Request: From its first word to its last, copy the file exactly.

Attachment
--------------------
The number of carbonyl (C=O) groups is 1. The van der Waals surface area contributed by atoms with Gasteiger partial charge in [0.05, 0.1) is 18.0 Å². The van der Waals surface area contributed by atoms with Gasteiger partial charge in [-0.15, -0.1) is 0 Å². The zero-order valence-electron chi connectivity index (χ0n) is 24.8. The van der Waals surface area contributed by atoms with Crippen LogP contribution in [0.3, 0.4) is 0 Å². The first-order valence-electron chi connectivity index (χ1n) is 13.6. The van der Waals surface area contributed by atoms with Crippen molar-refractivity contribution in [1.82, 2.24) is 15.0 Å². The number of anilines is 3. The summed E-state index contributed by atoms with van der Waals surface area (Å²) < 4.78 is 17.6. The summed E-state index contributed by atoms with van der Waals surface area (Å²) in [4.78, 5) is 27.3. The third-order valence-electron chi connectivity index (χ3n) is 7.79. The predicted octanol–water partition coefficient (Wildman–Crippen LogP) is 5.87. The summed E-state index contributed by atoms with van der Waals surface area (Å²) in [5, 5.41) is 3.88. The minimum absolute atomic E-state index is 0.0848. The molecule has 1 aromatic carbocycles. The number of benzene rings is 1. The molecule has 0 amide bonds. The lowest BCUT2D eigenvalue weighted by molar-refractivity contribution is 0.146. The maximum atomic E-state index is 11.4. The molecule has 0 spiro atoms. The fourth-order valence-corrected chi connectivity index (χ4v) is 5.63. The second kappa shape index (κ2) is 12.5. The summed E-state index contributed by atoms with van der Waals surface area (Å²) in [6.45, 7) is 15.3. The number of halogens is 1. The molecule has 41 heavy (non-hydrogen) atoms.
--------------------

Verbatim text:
The number of carbonyl (C=O) groups is 1. The van der Waals surface area contributed by atoms with Gasteiger partial charge in [0.05, 0.1) is 18.0 Å². The van der Waals surface area contributed by atoms with Gasteiger partial charge in [-0.15, -0.1) is 0 Å². The zero-order valence-electron chi connectivity index (χ0n) is 24.8. The van der Waals surface area contributed by atoms with Crippen LogP contribution in [0.3, 0.4) is 0 Å². The first-order valence-electron chi connectivity index (χ1n) is 13.6. The van der Waals surface area contributed by atoms with Crippen molar-refractivity contribution in [1.82, 2.24) is 15.0 Å². The number of anilines is 3. The summed E-state index contributed by atoms with van der Waals surface area (Å²) < 4.78 is 17.6. The summed E-state index contributed by atoms with van der Waals surface area (Å²) in [4.78, 5) is 27.3. The third-order valence-electron chi connectivity index (χ3n) is 7.79. The predicted octanol–water partition coefficient (Wildman–Crippen LogP) is 5.87. The summed E-state index contributed by atoms with van der Waals surface area (Å²) in [5, 5.41) is 3.88. The minimum absolute atomic E-state index is 0.0848. The molecule has 1 aromatic carbocycles. The number of benzene rings is 1. The molecule has 0 amide bonds. The lowest BCUT2D eigenvalue weighted by molar-refractivity contribution is 0.146. The maximum atomic E-state index is 11.4. The molecule has 0 spiro atoms. The fourth-order valence-corrected chi connectivity index (χ4v) is 5.63. The second kappa shape index (κ2) is 12.5. The summed E-state index contributed by atoms with van der Waals surface area (Å²) in [6.45, 7) is 15.3. The number of halogens is 1. The molecule has 41 heavy (non-hydrogen) atoms.